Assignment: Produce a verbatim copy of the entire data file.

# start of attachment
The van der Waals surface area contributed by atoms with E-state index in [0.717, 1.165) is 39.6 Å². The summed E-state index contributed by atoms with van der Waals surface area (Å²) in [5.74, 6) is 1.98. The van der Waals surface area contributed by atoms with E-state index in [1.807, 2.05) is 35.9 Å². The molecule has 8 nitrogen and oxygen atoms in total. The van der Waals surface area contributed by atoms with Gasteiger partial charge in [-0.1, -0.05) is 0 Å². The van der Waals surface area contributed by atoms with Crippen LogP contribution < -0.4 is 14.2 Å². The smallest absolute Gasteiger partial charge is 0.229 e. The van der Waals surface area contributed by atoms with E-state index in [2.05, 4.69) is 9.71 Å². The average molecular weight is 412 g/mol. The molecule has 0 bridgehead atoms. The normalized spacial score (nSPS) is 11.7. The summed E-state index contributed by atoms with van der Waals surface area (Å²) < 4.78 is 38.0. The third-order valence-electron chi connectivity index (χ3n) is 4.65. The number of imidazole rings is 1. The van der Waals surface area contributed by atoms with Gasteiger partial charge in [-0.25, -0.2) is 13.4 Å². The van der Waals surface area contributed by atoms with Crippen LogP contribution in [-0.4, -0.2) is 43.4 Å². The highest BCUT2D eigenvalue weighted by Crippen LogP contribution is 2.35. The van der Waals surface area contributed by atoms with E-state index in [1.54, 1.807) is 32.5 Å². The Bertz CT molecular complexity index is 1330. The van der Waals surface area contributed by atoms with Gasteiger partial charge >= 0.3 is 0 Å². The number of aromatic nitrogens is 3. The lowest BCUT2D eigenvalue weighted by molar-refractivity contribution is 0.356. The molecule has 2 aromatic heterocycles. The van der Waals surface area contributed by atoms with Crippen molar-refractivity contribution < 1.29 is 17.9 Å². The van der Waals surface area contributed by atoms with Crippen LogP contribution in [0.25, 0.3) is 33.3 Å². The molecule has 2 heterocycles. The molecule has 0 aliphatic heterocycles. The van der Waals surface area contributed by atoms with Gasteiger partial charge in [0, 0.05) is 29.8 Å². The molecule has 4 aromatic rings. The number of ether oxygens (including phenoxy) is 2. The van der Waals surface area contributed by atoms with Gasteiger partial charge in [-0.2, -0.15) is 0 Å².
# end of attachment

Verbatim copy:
The van der Waals surface area contributed by atoms with E-state index in [0.717, 1.165) is 39.6 Å². The summed E-state index contributed by atoms with van der Waals surface area (Å²) in [5.74, 6) is 1.98. The van der Waals surface area contributed by atoms with E-state index in [1.807, 2.05) is 35.9 Å². The molecule has 8 nitrogen and oxygen atoms in total. The van der Waals surface area contributed by atoms with Gasteiger partial charge in [-0.1, -0.05) is 0 Å². The van der Waals surface area contributed by atoms with Crippen LogP contribution < -0.4 is 14.2 Å². The smallest absolute Gasteiger partial charge is 0.229 e. The van der Waals surface area contributed by atoms with E-state index in [2.05, 4.69) is 9.71 Å². The average molecular weight is 412 g/mol. The molecule has 0 bridgehead atoms. The normalized spacial score (nSPS) is 11.7. The summed E-state index contributed by atoms with van der Waals surface area (Å²) < 4.78 is 38.0. The third-order valence-electron chi connectivity index (χ3n) is 4.65. The number of imidazole rings is 1. The van der Waals surface area contributed by atoms with Gasteiger partial charge in [-0.25, -0.2) is 13.4 Å². The van der Waals surface area contributed by atoms with Crippen LogP contribution in [-0.4, -0.2) is 43.4 Å². The highest BCUT2D eigenvalue weighted by Crippen LogP contribution is 2.35. The van der Waals surface area contributed by atoms with E-state index in [1.54, 1.807) is 32.5 Å². The Bertz CT molecular complexity index is 1330. The van der Waals surface area contributed by atoms with Gasteiger partial charge >= 0.3 is 0 Å². The number of aromatic nitrogens is 3. The lowest BCUT2D eigenvalue weighted by molar-refractivity contribution is 0.356. The molecule has 2 aromatic heterocycles. The van der Waals surface area contributed by atoms with Crippen molar-refractivity contribution < 1.29 is 17.9 Å². The van der Waals surface area contributed by atoms with Crippen LogP contribution in [0.25, 0.3) is 33.3 Å². The molecule has 2 heterocycles. The molecule has 0 aliphatic heterocycles. The van der Waals surface area contributed by atoms with Gasteiger partial charge in [0, 0.05) is 29.8 Å². The molecule has 4 aromatic rings. The number of ether oxygens (including phenoxy) is 2. The van der Waals surface area contributed by atoms with Gasteiger partial charge in [-0.2, -0.15) is 0 Å².